Bitcoin Price

    The price rise to over $17,000 has been the cause of the market cap growth, as substantial amounts of money have entered the marketplace. The prospect of Bitcoin entering futures markets both in the US and abroad has provided a reason for institutional investors to participate in a significant way.

    While cries of a bubble continue to be made public, others such as investor Mark Yusko suggest that the price has only just begun to rise. Bitcoin’s continuous front-page coverage in mainstream media only helps. Even if the coverage is negative, it gets people thinking about the currency.

    At press time, Bitcoin was trading on GDAX at $17,340.


    Keith Ellison’s first hint that bitcoin was poised for a breakthrough was over the summer when a friend planning her nuptials sent an unusual text.

    “She wanted to know whether to accept the wedding band’s offer of a discount in exchange for bitcoin,” said Ellison, a Manhattan Beach investment analyst, who advised the friend to decline.

    Given the way bitcoin’s value was rising, there was no guarantee the friend would be able to afford the band when the bill eventually arrived.

    “A lot of people are getting caught up in the mania,” said Ellison, who bought one-third of a bitcoin in July for about $1,000 and has seen it appreciate more than five-fold. “Even random wedding bands are encouraging people that likely know nothing about bitcoin to pay in bitcoin.”

    Once the domain of technologists, libertarians and criminals, bitcoin has crossed into the mainstream, attracting interest from all walks of life with its soaring returns — while reviving memories of the dot-com bubble of the turn of the last century.

    Bitcoin, a form of digital money unadministered by a central authority, shot past $16,000 apiece Thursday, up from about $1,000 at the start of the year. It was going for about $220 in early 2015 — meaning anyone who invested a mere $13,000 in bitcoin back then would now own $1 million in the emerging currency.

    Returns like that are why investors are flocking to bitcoin to hold like stores of gold rather than use for frequent payments.

    Others are getting into the business of mining bitcoin, the digital equivalent of printing cash in which a group of computers solves encrypted math problems to verify bitcoin transactions. The energy-intensive process poses a problem for bitcoin’s ability to scale up and handle massive numbers of transactions, but not serious enough to discourage the cryptocurrency’s supporters.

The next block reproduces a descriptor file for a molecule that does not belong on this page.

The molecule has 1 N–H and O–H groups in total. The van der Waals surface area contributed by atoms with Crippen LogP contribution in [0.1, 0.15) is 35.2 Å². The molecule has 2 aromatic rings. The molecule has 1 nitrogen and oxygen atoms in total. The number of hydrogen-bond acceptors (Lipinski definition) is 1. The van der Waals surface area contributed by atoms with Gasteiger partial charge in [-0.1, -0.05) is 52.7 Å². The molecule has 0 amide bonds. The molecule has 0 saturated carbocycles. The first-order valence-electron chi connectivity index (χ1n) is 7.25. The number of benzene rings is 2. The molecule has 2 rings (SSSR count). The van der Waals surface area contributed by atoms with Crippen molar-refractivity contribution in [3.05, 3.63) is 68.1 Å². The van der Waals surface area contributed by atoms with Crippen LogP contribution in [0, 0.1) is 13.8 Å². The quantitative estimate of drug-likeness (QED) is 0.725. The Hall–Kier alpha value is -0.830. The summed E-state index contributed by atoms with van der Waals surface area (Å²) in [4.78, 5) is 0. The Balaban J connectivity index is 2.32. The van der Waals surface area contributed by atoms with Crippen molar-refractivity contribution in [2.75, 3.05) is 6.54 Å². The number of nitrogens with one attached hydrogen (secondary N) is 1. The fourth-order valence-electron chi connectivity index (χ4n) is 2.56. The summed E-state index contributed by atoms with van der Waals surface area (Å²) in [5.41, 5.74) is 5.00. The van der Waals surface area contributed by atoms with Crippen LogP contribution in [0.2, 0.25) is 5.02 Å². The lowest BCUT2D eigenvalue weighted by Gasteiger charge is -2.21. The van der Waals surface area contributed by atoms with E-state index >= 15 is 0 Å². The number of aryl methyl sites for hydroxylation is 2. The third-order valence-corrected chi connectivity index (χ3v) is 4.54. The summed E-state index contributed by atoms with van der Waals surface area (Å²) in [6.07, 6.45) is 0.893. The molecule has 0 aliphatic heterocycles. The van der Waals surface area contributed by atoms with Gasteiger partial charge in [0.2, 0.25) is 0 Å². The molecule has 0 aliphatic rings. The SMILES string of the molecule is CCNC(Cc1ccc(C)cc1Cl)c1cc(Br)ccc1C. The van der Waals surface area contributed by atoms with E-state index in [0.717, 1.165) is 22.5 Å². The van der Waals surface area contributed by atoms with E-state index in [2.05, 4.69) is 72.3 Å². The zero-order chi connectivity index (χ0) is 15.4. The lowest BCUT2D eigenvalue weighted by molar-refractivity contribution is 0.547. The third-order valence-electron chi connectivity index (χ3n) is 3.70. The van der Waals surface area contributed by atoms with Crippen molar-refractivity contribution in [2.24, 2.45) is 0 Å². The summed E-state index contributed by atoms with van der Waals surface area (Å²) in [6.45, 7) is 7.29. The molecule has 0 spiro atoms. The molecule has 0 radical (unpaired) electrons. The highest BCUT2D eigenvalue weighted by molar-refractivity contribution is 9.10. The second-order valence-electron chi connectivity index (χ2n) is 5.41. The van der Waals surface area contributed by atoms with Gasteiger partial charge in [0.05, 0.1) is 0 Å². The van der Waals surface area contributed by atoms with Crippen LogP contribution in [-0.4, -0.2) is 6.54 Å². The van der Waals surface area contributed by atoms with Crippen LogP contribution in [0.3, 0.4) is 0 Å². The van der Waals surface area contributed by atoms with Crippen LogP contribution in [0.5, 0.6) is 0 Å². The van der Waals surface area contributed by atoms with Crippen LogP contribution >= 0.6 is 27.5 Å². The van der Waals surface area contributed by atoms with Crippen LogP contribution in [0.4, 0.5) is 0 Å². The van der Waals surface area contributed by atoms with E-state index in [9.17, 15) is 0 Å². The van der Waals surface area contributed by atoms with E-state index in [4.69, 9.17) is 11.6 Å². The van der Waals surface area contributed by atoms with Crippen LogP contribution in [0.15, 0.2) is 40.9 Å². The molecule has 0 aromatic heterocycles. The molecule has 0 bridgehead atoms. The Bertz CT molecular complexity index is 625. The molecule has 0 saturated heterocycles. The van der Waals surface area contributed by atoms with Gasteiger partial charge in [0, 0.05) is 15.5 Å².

“There’s a lot of excitement that this thing we all believed in and thought could be a game changer is now entering the mainstream,” said Brian Klein, a partner at the Century City law firm Baker Marquart, who started evangelizing the potential of cryptocurrencies as early as 2013. “If it really succeeds, there’s no reason to think the price couldn’t rise to $1 million in 10 years. It got to $15,000 much quicker than anyone anticipated.”

    Klein admits there’s also a chance bitcoin could nosedive — it’s been prone to wild swings, including on Thursday. But as an attorney who represents many early adopters of the cryptocurrency, he expects bitcoin to stabilize after some growing pains.

    Klein’s expertise has made him a favorite among friends and acquaintances looking to pick his brain about bitcoin. Some previously skeptical friends have told him they regret not investing in bitcoin earlier. One colleague even reported that his house cleaner had inquired about buying bitcoin.

    The frenzy has tested bitcoin exchanges struggling to keep pace with demand and prices. Coinbase, the world’s biggest exchange, said Thursday users were struggling to log in and that the platform was running slow due to record traffic.

    Interest is expected to grow even more after bitcoin futures contracts will become available for trading later this month. That’s been met with some criticism by brokerages who say regulators haven’t fully assessed the risks of the new products.

    “This is irrational exuberance,” Royal Bank of Scotland Chairman Howard John Davies told Bloomberg Thursday. “This is a very, very unusual market that shows we’re not in a normal two-way trading market.”

    The burgeoning cryptocurrency industry is starting to draw scrutiny from the U.S. Securities and Exchange Commission. On Monday, the agency’s new cyber unit froze the assets of Canadian cryptocurrency firm PlexCorps during its initial coin offering — a sort of IPO for cryptocurrencies. The SEC’s complaint alleges PlexCorps falsely promised a 13-fold profit for investors in less than a month.

    In November, the SEC warned celebrities not to promote initial coin offerings on social media. Stars such as DJ Khaled and boxer Floyd Mayweather Jr. have taken to social networks to boost some cryptocurrencies.
    The novelty of bitcoin — and the unseen legal consequences — hasn’t spooked major companies from accepting the tender.

    Last month, accounting firm PwC said it had started accepting bitcoin as payment for services. That follows a slew of other companies that had embraced the currency earlier.